Fifty two years ago today, Rosa Parks stayed seated on a bus in Montgomery, Alabama, and the world changed.
President Bush is mumbling about World War III. 3,000 Wisconsin National Guard Soldiers have been alerted for service in Iraq. Republicans are leaning toward jovial Mike Huckabee, whose middle eastern solution is "just win it." And everyone's starting to get a glimmer of how deep the financial crisis goes into the banking industry.
So what's the big news story of the day? Some 291 articles' worth?
It has been reported that tests of airport security systems and screeners did not stop fake bomb parts from getting on to airplanes. Testers were able to smuggle fake bombs 75% of the time at Los Angeles Airport and 60% of the time at Chicago's O'Hare airports (Read article here). So the Transportation Security Administration (TSA) takes away your toothpaste, hand and face lotion and lighters, but not bombs. The testers put fully assembled bombs in empty suitcases and the screeners did not catch them. Glad our government is running this service , imagine what the government will do when they run our health care system!!
The report shows that we are not any safer from attacks since the attacks on September 11. A terrorist still could get through the scanning system 3/4ths of the time or 2/3rds of the time depending on which airport they choose to use. Do you feel safer from attacks?? We should be ashamed that we do not get better service from the TSA and from our government.
Imagine this: You’re knee-deep in shopping lists and you’re wracking your brain trying to figure out what to get your picky teenage daughter when suddenly, inspiration hits. You know exactly what to get her. Let’s say it’s a pair of stretch jeans The problem is where to find them.
So, you plan a trip to Mayfair and mentally make a list of all the stores that might carry stretch jeans. But you have a budget and it’s important that you get them in the perfect size. Next thing you do is get in your car, drive to the mall and prepare to spend hours wandering and shopping, right?
President George W. Bush believes that the safety of the United States depends on "preventing (Iran) from having the knowledge necessary to make a nuclear weapon."
It's an extraordinary idea, this "knowlege prevention." Google doesn't even recognize the term. Anything you find with both "knowledge" and "prevention" is about avoiding losing knowledge.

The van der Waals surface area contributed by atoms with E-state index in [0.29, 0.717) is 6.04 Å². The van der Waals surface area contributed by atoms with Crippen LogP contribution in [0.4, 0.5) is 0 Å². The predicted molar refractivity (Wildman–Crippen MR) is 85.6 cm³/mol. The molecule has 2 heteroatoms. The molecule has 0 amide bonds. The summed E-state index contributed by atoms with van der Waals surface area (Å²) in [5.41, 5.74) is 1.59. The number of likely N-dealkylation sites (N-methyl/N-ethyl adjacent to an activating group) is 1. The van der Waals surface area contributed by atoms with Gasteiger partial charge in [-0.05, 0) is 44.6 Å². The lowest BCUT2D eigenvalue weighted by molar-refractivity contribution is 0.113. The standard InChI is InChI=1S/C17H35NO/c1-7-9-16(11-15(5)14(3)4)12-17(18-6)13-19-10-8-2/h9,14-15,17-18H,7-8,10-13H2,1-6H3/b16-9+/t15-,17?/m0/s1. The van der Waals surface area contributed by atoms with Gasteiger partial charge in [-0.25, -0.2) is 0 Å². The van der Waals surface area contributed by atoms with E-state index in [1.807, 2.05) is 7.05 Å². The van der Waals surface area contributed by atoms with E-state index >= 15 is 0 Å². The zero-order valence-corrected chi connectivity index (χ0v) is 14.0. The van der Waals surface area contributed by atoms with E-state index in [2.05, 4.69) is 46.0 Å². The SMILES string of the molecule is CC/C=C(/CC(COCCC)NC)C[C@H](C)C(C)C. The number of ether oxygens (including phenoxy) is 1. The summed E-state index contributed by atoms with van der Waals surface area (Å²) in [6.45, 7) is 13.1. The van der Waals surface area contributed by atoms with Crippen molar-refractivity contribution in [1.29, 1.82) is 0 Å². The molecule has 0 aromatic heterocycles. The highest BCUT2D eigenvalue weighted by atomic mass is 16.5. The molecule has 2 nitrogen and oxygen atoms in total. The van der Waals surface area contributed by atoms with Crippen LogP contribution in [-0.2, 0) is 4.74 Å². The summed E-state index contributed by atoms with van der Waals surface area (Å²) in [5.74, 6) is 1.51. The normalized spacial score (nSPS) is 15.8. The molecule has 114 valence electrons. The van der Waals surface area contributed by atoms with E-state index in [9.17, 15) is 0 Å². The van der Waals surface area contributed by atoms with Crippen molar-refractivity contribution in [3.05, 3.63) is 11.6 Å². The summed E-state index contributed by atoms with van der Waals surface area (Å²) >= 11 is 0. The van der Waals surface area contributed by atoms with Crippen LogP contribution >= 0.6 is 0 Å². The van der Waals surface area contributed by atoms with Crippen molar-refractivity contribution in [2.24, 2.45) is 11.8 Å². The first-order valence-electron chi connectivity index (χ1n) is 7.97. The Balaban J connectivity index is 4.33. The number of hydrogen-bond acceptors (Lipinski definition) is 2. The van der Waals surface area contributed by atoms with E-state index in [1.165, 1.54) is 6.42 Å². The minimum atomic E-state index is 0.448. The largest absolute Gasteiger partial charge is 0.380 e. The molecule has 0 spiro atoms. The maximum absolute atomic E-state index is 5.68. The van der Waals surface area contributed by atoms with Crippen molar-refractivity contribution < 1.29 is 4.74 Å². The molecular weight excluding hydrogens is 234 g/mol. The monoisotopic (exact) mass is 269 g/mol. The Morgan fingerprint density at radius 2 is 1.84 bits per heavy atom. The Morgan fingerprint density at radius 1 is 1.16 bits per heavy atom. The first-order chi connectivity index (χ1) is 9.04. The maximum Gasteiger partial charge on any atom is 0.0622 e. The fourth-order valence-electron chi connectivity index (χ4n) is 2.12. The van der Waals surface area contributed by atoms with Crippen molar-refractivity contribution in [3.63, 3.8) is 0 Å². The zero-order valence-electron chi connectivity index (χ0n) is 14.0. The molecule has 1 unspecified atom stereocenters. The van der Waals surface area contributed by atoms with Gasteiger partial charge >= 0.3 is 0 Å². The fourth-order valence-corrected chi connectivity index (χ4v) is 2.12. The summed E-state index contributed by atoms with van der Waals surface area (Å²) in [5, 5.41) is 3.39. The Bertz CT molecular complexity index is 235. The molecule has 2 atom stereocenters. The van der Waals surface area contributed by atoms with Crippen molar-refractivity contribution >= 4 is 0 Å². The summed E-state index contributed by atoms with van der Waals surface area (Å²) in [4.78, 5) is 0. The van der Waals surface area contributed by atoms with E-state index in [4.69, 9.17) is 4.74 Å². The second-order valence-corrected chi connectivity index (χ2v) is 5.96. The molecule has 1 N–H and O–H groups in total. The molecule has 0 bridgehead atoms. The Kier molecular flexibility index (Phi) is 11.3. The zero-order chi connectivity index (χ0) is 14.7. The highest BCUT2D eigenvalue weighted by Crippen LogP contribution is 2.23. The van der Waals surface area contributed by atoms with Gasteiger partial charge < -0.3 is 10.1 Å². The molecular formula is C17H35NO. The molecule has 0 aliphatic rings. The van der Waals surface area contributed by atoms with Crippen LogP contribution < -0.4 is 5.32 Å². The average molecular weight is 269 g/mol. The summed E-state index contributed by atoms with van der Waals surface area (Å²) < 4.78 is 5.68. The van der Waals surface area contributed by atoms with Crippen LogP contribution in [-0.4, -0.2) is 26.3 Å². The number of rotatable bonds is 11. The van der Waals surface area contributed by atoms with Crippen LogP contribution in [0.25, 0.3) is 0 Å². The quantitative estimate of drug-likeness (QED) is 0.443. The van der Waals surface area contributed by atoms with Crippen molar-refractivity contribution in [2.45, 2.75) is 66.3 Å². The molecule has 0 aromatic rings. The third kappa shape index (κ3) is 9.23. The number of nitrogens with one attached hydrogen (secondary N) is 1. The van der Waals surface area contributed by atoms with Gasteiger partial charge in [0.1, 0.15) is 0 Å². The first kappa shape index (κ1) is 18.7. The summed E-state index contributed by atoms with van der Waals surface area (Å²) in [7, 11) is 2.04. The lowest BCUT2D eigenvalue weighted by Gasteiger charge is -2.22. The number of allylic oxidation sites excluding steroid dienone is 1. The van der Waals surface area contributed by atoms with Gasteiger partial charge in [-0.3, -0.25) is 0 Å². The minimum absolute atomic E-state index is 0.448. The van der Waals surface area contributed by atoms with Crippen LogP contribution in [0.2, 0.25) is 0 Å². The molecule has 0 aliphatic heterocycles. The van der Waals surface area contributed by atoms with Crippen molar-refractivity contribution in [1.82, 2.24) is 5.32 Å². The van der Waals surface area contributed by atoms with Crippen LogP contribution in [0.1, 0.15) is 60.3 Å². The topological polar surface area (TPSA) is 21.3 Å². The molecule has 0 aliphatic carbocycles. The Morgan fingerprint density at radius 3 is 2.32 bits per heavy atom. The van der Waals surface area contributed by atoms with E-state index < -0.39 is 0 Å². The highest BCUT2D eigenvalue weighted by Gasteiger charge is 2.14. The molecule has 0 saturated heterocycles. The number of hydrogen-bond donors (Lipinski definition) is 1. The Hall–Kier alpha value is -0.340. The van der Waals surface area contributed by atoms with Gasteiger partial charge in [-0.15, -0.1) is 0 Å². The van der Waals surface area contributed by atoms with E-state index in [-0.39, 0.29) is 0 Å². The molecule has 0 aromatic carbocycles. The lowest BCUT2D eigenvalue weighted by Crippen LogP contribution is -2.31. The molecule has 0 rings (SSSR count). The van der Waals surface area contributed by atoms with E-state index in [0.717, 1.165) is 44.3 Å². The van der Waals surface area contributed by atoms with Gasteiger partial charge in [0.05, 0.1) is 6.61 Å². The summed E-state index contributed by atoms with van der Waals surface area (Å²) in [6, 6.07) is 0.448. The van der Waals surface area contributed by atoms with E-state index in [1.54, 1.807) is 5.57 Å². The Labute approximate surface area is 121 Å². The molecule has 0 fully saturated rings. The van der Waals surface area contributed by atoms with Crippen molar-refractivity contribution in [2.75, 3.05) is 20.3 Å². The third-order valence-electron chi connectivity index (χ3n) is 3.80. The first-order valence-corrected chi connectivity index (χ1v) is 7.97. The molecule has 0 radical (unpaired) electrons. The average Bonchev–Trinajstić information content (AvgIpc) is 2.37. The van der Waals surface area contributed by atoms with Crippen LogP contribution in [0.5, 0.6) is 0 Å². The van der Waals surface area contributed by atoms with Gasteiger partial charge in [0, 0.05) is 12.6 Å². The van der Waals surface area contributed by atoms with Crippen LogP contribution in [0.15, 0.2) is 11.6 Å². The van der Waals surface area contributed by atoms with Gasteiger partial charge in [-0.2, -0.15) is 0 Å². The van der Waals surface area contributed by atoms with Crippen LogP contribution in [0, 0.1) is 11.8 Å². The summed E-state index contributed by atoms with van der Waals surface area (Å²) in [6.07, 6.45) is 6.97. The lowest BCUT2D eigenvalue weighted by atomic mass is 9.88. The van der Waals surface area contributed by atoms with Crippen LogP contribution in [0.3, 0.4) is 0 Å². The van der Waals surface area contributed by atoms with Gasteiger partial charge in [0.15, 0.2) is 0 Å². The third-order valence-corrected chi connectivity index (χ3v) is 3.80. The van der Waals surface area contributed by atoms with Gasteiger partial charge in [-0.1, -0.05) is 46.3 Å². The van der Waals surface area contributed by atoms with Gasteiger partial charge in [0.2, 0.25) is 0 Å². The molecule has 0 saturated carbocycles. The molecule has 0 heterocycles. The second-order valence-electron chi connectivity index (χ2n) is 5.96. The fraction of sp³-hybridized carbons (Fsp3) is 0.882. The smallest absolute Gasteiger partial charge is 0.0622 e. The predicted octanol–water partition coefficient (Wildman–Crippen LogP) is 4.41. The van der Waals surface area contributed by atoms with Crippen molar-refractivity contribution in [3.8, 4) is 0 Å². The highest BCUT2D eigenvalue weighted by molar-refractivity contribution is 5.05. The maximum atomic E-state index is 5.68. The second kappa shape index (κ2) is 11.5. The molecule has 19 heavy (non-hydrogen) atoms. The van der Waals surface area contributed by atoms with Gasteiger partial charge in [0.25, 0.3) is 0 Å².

The first time I heard the expression "preventing . . .knowledge" in October, I wrote it off as more language blundering. But with the new National Intelligence Estimates-fueled debate about whether Iran really has stopped pursuing nuclear weapons, the phrase is being used with the frequency of propaganda.
I'm not sure how you enforce ignorance. Shut down the schools? Burn the books? Imprison the scientists? The knowledge in question doesn't belong to the United States. It belongs to those who can discover and apply it.
This isn't to say that Iran isn't dangerous. It certainly is. Whatever National Intelligence Estimates show, it seems reasonable to assume that if Iran isn't pursuing nuclear weapons at the moment, it will. Knowledge, after all, is power--nuclear or otherwise.
The work of someone who calls himself the leader of the free world isn't to prevent people from having knowledge. It's to persuade them not to use it badly--the work of diplomacy.
Sometimes, force is needed to prevent bad acts. But not to prevent knowledge.
My internal compass usually works pretty well when it comes to the cardinal directions--north, south, east, and west. But throw in a diagonal street and you've lost me 70% of the time. I'm diagonally challenged.
Usually the disorientation means some extra miles on the odometer. But now it means that my bee-colored recyclables cart runneth over. Collection day was last week.
Talk to anybody around Tosa and they’ve got one thing on their mind: Jeez, those new recycling carts are ugly!
We have the media to thank for a heavenly day precipitated by a big dose of hysteria.
If you got stuck in a drift or dinged in a skid-on collision, my condolences. But for the rest of us, it just wasn't that bad.
Although the streets are slick and the hills tough to climb, there's nothing much in today's weather that couldn't be dealt with by driving slowly and keeping a prudent distance. The shoveling's heavy, but you can still do it that way as fast as with a snowblower. Particularly if you set a fit 17-year-old to the task. Still, if you're older, go slow: thar be heart attacks and back injuries ahead.